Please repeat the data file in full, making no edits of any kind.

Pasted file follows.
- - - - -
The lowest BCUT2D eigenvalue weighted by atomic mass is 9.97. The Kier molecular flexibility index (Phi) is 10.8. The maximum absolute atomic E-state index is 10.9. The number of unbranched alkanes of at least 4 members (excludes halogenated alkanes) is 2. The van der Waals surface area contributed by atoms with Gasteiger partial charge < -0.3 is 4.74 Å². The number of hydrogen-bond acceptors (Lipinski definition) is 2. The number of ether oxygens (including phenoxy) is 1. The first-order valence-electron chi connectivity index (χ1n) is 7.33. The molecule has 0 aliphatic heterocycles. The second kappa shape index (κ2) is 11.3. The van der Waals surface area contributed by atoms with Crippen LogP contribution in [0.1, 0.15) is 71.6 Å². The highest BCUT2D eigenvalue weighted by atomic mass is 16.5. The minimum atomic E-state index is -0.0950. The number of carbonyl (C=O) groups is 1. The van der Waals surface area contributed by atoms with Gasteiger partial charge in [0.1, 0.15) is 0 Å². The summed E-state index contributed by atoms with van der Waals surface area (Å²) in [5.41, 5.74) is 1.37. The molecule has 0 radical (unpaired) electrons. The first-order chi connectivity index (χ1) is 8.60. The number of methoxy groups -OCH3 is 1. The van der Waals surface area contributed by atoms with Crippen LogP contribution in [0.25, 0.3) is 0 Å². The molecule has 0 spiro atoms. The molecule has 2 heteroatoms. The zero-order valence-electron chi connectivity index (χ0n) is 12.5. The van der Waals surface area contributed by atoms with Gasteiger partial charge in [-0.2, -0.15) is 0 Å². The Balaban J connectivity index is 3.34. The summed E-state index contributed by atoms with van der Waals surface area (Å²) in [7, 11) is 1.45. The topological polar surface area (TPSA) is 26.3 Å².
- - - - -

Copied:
The lowest BCUT2D eigenvalue weighted by atomic mass is 9.97. The Kier molecular flexibility index (Phi) is 10.8. The maximum absolute atomic E-state index is 10.9. The number of unbranched alkanes of at least 4 members (excludes halogenated alkanes) is 2. The van der Waals surface area contributed by atoms with Gasteiger partial charge < -0.3 is 4.74 Å². The number of hydrogen-bond acceptors (Lipinski definition) is 2. The number of ether oxygens (including phenoxy) is 1. The first-order valence-electron chi connectivity index (χ1n) is 7.33. The molecule has 0 aliphatic heterocycles. The second kappa shape index (κ2) is 11.3. The van der Waals surface area contributed by atoms with Crippen LogP contribution in [0.1, 0.15) is 71.6 Å². The highest BCUT2D eigenvalue weighted by atomic mass is 16.5. The minimum atomic E-state index is -0.0950. The number of carbonyl (C=O) groups is 1. The van der Waals surface area contributed by atoms with Gasteiger partial charge in [0.1, 0.15) is 0 Å². The summed E-state index contributed by atoms with van der Waals surface area (Å²) in [5.41, 5.74) is 1.37. The molecule has 0 radical (unpaired) electrons. The first-order chi connectivity index (χ1) is 8.60. The number of methoxy groups -OCH3 is 1. The van der Waals surface area contributed by atoms with Crippen LogP contribution in [0.25, 0.3) is 0 Å². The molecule has 0 spiro atoms. The molecule has 2 heteroatoms. The zero-order valence-electron chi connectivity index (χ0n) is 12.5. The van der Waals surface area contributed by atoms with Gasteiger partial charge in [-0.2, -0.15) is 0 Å². The Balaban J connectivity index is 3.34. The summed E-state index contributed by atoms with van der Waals surface area (Å²) in [7, 11) is 1.45. The topological polar surface area (TPSA) is 26.3 Å².